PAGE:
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  • Writer's pictureThe Communiqués

Future Leaders Communiqué Volume 6 Issue 2 April 2021

  • Guest Editorial

  • Editorial

  • Case: How do you know when you need to ask for help?

  • Expert Commentary: Be wise and confess to ignorance

  • Expert Commentary: Keeping an eye on junior doctors' clinical blind spots

  • Comments From Our Peers


This edition of the Future Leaders Communiqué is a reflection on the development of clinical experience. The case reviewed centres around a junior doctor’s assessment of a pregnant woman presenting to hospital with ‘rib pain’. The patient, Ms A, ultimately died of an undiagnosed pulmonary embolism. There were a number of red flags in Ms A’s presentation that may have assisted in making the diagnosis, and possibly averting the tragic outcome. One is led to wonder; if a more clinically experienced eye had been cast over Ms A, would the outcome of this case have been altered?

Clinical experience is achieved through exposure to a breadth of clinical scenarios, and a conscious effort to learn from them. Junior doctors are commonly faced with new or unfamiliar clinical scenarios. They have, by definition, limited prior experience to draw from. These scenarios can be particularly treacherous as gaps in experience are not always easily identified. The truism that “you don’t know what you don’t know” can be applied here. There is a difficult balance to be struck between trusting your training thus far and calling for more senior advice. How might a junior doctor recognise blind spots in their practice or gaps in their expertise? If you were faced with a similar dilemma to the case as described in this edition, how might you safely approach it?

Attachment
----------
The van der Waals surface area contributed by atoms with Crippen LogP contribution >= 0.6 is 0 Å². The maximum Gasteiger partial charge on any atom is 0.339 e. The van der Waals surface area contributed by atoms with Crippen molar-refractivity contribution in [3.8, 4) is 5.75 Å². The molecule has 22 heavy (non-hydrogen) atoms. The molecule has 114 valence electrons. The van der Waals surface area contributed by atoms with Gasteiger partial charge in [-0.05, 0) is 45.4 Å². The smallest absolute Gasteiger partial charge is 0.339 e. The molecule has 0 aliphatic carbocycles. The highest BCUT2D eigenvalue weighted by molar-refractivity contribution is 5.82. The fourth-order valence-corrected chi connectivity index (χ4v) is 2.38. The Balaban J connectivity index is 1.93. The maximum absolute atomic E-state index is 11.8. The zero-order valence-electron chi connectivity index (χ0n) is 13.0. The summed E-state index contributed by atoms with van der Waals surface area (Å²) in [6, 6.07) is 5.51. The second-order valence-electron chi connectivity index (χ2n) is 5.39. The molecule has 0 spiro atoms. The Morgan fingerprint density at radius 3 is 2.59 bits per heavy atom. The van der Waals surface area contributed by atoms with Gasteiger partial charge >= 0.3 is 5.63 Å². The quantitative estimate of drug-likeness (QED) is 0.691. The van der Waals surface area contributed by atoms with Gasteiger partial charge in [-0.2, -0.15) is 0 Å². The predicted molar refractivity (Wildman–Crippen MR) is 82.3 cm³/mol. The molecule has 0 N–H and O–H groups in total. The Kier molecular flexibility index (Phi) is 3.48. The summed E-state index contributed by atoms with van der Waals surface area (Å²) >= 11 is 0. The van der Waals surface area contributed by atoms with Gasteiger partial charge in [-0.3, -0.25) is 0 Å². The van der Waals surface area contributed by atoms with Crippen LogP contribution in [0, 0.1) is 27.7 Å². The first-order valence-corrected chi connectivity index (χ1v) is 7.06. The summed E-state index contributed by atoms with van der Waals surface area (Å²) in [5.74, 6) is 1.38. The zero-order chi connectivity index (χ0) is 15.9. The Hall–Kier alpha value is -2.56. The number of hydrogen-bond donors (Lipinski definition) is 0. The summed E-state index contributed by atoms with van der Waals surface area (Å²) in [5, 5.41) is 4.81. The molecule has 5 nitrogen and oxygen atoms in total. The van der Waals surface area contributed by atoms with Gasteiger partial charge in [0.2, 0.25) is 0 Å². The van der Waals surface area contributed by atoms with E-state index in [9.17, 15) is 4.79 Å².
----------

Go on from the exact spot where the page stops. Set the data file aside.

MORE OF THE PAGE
Our guest editor for this edition, Dr Vincent Wong, has examined the finding of the coroner’s inquest into the case to offer us scrutiny and reflections on these questions. Dr Wong is currently a second-year Basic Physician Trainee at Alfred Health, Melbourne. He is passionate about clinical education as a way to pass on skills and experience, and to improve patient care. His clinical interests include nephrology as well as the study of human factors and system-based approaches to counteract bias and human error in clinical medicine.

Dr Wong has enlisted two highly regarded clinicians to shed further light on the issues raised by the case of Ms A. Dr Nhi Nguyen, an intensivist, offers his own reflections on the cultivation of clinical experience over the course of one’s career. Associate Professor Julia Harrison, an emergency physician and Director of Undergraduate Medical Education at the School of Clinical Sciences at Monash Health, offers her advice on common pitfalls in clinical assessment, and tips on how to pursue excellence in clinical assessment.

I am grateful to Dr Wong for collating a truly valuable resource for every junior doctor with this edition of the Future Leaders Communiqué. Our hope is that the ideas and reflections discussed resonate with you and that they play a small part in the evolution of your clinical experience.


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